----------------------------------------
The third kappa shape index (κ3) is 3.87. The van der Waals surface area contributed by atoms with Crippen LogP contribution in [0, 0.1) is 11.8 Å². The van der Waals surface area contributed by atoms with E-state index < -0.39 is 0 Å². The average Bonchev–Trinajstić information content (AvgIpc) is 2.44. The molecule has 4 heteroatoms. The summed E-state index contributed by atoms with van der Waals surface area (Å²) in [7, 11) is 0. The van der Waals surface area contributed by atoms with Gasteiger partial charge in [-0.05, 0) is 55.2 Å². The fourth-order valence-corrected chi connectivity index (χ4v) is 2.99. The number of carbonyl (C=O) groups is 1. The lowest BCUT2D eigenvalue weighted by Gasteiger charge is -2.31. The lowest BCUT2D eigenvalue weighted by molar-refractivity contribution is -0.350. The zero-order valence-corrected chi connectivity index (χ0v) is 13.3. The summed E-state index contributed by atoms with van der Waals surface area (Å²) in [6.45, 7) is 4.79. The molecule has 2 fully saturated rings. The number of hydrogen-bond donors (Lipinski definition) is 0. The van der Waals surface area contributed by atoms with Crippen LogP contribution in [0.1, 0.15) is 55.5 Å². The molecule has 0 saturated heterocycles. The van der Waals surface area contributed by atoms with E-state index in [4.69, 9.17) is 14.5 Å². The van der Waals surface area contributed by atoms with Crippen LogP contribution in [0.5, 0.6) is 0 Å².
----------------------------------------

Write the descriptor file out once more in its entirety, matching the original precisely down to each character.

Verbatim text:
The third kappa shape index (κ3) is 3.87. The van der Waals surface area contributed by atoms with Crippen LogP contribution in [0, 0.1) is 11.8 Å². The van der Waals surface area contributed by atoms with E-state index < -0.39 is 0 Å². The average Bonchev–Trinajstić information content (AvgIpc) is 2.44. The molecule has 4 heteroatoms. The summed E-state index contributed by atoms with van der Waals surface area (Å²) in [7, 11) is 0. The van der Waals surface area contributed by atoms with Gasteiger partial charge in [-0.05, 0) is 55.2 Å². The fourth-order valence-corrected chi connectivity index (χ4v) is 2.99. The number of carbonyl (C=O) groups is 1. The lowest BCUT2D eigenvalue weighted by Gasteiger charge is -2.31. The lowest BCUT2D eigenvalue weighted by molar-refractivity contribution is -0.350. The zero-order valence-corrected chi connectivity index (χ0v) is 13.3. The summed E-state index contributed by atoms with van der Waals surface area (Å²) in [6.45, 7) is 4.79. The molecule has 2 fully saturated rings. The number of hydrogen-bond donors (Lipinski definition) is 0. The van der Waals surface area contributed by atoms with Crippen LogP contribution in [0.1, 0.15) is 55.5 Å². The molecule has 0 saturated heterocycles. The van der Waals surface area contributed by atoms with E-state index in [4.69, 9.17) is 14.5 Å². The van der Waals surface area contributed by atoms with Crippen LogP contribution in [0.5, 0.6) is 0 Å².